Three Tips to Improve Photography

Tip #1: Get out in the Sun

Photographers have the sun as their best tool and unrivalled source of lighting. Lighting quality is what separates professionals from amateurs. Professionals may provide additional lighting or bounce cards (shiny material that reflects sunlight) to enhance the shot. However, it is possible to improve the quality of your photos by learning how to use the sun.

A photograph taken in direct sunlight can make your subject appear darker and cause a significant loss of detail. Always shoot photos with the sun behind your subject – this will allow the sun to naturally brighten people and objects.

What if you are trying to capture a photo of the Taj Mahal in India or a friend scoring the winning goal? And the sun is directly facing you, shining beams of light into your camera? These situations are not ideal for moving subjects. You can reduce the sun’s impact by casting shadows on your lens depending on how the sun is positioned.

It’s like driving along the road with the sun shining in your eyes. To shield your eyes from the sun, use your hand. The same principle can be applied to your camera lens. You can shadow the lens with a notecard, business card or your hand. To block the sun’s rays, hold the camera in one hand.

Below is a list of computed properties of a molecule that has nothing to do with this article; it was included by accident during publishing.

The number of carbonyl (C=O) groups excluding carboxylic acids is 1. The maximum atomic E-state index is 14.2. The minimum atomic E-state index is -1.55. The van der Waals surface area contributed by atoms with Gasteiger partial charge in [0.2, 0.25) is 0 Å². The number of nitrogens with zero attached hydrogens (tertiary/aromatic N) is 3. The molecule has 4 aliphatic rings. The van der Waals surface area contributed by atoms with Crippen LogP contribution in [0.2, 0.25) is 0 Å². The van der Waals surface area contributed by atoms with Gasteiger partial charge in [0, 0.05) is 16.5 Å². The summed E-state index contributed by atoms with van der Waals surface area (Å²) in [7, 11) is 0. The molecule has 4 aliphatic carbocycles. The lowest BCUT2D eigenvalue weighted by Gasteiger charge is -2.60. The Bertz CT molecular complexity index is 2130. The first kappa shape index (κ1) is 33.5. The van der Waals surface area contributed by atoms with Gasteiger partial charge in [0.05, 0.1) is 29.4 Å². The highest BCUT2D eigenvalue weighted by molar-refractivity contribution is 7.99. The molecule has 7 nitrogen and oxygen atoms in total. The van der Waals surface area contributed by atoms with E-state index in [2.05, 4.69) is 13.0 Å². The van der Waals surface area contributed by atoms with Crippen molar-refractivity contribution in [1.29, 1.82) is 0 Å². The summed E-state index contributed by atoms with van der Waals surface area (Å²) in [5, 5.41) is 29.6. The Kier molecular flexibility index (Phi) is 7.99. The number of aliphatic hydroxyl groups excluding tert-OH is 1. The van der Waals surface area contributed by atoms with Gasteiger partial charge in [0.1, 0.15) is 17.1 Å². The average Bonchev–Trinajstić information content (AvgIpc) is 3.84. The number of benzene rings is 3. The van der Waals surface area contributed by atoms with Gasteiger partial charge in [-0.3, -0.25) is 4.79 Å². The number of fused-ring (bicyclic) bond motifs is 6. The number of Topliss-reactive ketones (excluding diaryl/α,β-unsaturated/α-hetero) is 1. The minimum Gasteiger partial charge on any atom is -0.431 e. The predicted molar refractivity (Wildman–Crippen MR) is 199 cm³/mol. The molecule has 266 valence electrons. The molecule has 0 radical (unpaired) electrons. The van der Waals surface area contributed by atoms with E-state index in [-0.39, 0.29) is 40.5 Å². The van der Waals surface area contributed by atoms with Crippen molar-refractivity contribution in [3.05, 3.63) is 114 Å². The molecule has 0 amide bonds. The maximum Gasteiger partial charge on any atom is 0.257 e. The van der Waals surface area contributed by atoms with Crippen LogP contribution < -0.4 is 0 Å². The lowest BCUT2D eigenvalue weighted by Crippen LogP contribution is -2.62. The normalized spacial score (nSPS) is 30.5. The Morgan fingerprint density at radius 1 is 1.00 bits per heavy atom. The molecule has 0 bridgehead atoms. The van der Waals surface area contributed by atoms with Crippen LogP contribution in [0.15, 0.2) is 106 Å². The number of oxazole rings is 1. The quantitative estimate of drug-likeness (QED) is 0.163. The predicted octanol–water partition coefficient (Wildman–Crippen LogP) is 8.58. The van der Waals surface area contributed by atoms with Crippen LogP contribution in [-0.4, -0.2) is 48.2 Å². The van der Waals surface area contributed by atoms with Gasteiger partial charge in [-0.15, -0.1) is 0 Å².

Tip #2: Fill the Frame and Get Eye Level

It is a great way to take precious photos with children. This allows you to get down to their level and makes for a more interesting photograph. Take photos of the child behind you while they are playing. This not only shows the child doing what they do but also shows the child’s direction. It also gives a child’s view of the world.

Another key to great photos is getting close. Photographing your Cocker Spaniel from close up is a good idea. Instead, stand close to your dog and allow his face to fill 75% of the frame. It’s a great way to direct the viewer’s attention to the subject of the photo. If this is not possible, filling the frame with your dog is a simple way to reduce distractions.

Tip #3: Shoot Often, Delete Often

Although professional photographers can take thousands of photos in a single hour, the final result will be only a handful of hundred. A good photographer will take at least two to three photos per expression or action and then choose the best photo to capture the moment.

You can practice by taking many pictures even if nothing is happening. Begin photo sessions with your friends to get to know your camera better. You can adjust the ISO settings of your camera (the camera’s sensitivity for light) according to how well lit your subject is. It will improve your ability to use your camera when you are faced with critical situations.